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Sudbury

Photo from Sudbury

Where pubs have been renamed, we usually list only the most recent known name here. Other names can be found in the Pub list tab. (For closed pubs which only traded for a short time under a newer name, we generally list them under the longer-established name) Ancient pubs are defined as those which are believed to have closed before the middle of the 19th century.


Useful links

Population (2011) of Sudbury: 13 063.


Local licensing authority for Sudbury is Babergh.

Overview | Gallery | Historical info | Map | Pub list | Street-by-street

About Sudbury

An ancient Saxon borough and market town with three parish churches. Recorded in Domesday as "Sutberia". The settlement has expanded considerably since the 1950s with large new industrial and residential estates on the outskirts contrasting with the historic central areas. Once this was the head of the river Stour Navigation. Also see Great Cornard. For RAF Sudbury see Acton

During the 18th cent. The town was an important inland port withhorse drawn barges transporting goods to Mistley and Manningtree (in Essex). A local man, Simon Tybald was Archbishop of Canterbury at the time of the Peasants Revolt (1381). He was decapitated by the rebels; his skull is kept at St Gregory's. Thomas Gainsborough (left), the notable artist, was born here in 1727. His birthplace is open to the public (Tue - Sat and BH Mon). Several fine local examples of silk weavers houses remain with large windows to light the looms. Sudbury became a "rotten borough" and was the inspiration for Eatenswill in Charles Dickens' Pickwick Papers.

Sudbury Heritage Centre & Museum can be found in Gaol Lane, behind the Town Hall.

Daniel Defoe was evidently unimpressed with Sudbury. In his 1722 book "A Tour through the Eastern Counties of England" he wrote, "I know nothing for which this town is remarkable, except for being very populous and very poor. They have a great manufacture of says* and perpetuanas**, and multitudes of poor people are employed in working them; but the number of the poor is almost ready to eat up the rich. However, this town sends two members to Parliament, though it is under no form of government particularly to itself other than as a village, the head magistrate whereof is a constable."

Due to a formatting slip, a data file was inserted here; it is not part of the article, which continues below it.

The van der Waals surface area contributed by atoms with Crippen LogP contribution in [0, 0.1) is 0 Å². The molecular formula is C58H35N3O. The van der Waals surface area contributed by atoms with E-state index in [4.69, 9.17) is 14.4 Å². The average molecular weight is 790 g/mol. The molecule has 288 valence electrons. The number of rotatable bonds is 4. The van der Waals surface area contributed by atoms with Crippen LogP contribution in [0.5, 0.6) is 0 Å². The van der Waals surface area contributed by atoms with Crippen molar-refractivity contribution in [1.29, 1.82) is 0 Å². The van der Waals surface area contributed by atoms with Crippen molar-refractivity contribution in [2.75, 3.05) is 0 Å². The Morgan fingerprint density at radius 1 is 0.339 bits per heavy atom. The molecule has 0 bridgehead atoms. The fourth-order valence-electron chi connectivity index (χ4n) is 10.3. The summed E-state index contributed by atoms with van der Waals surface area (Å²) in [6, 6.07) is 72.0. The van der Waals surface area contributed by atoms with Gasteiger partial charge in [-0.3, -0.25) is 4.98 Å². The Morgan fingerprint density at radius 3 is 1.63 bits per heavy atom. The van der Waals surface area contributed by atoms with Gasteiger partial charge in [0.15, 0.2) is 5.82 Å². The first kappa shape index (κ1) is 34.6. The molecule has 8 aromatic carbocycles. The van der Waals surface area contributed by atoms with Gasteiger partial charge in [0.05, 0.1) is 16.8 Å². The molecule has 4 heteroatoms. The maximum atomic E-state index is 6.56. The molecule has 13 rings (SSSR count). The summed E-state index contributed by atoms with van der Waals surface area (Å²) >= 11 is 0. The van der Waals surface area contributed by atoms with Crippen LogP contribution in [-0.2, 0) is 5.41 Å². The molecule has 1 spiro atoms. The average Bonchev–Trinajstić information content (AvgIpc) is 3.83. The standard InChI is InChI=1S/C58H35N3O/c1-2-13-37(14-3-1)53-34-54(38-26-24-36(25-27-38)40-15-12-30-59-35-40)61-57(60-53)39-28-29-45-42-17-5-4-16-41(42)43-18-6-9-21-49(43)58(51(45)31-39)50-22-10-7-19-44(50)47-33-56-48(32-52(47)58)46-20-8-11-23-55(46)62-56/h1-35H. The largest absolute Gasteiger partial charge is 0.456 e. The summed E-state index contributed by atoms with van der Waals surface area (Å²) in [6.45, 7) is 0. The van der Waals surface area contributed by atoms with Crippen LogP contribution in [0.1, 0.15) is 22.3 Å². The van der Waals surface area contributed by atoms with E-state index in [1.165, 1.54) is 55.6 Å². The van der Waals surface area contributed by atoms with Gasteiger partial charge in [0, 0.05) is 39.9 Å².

J.C. Mauldon & Sons were local brewers from 1793 based at the White Horse Brewery until 1958 when they were taken over and closed down by Greene King. Trade at that time was about 2000 barrels per annum. Other local brewers included the Phoenix Brewery of Grimwade & Co based at the Waggon & Horses until 1920s. Oliver Brothers were also taken over by Greene King (in 1919) but brewing continued at their Sudbury Brewery until 1932, when barrellage was over 10,000 per annum.

Brewing returned to the town in 1992 when Peter Mauldon set-up a brewery in his family name once again. The current venture continues to prosper, although Peter sold it to Steve and Alison Sims in 2000. It is now located in Churchfield Rd.

Ballingdon is a small hamlet on South-Western banks of River Stour across Ballingdon bridge, which was once in Essex (Hinckford Hundred) but since 1835 was absorbed into the larger market town development that is Sudbury. Ballingdon was recorded in Domesday as "Belindune".

Also formerly known as Ballingdon-cum-Brundon.

Today this part of the town includes AFC Sudbury football ground and mainly modern housing.

* SAYE - an all-worsted cloth made in huge quantities and piece dyed. Made in many weights for clothing, bed hangings etc.

** PERPETUANAS - an everlasting, half worsted type of cloth.

Acknowledgements

(** historic newspaper information from Bob Mitchell)

(*** report reproduced with kind permission from Foxearth & District Local History Society)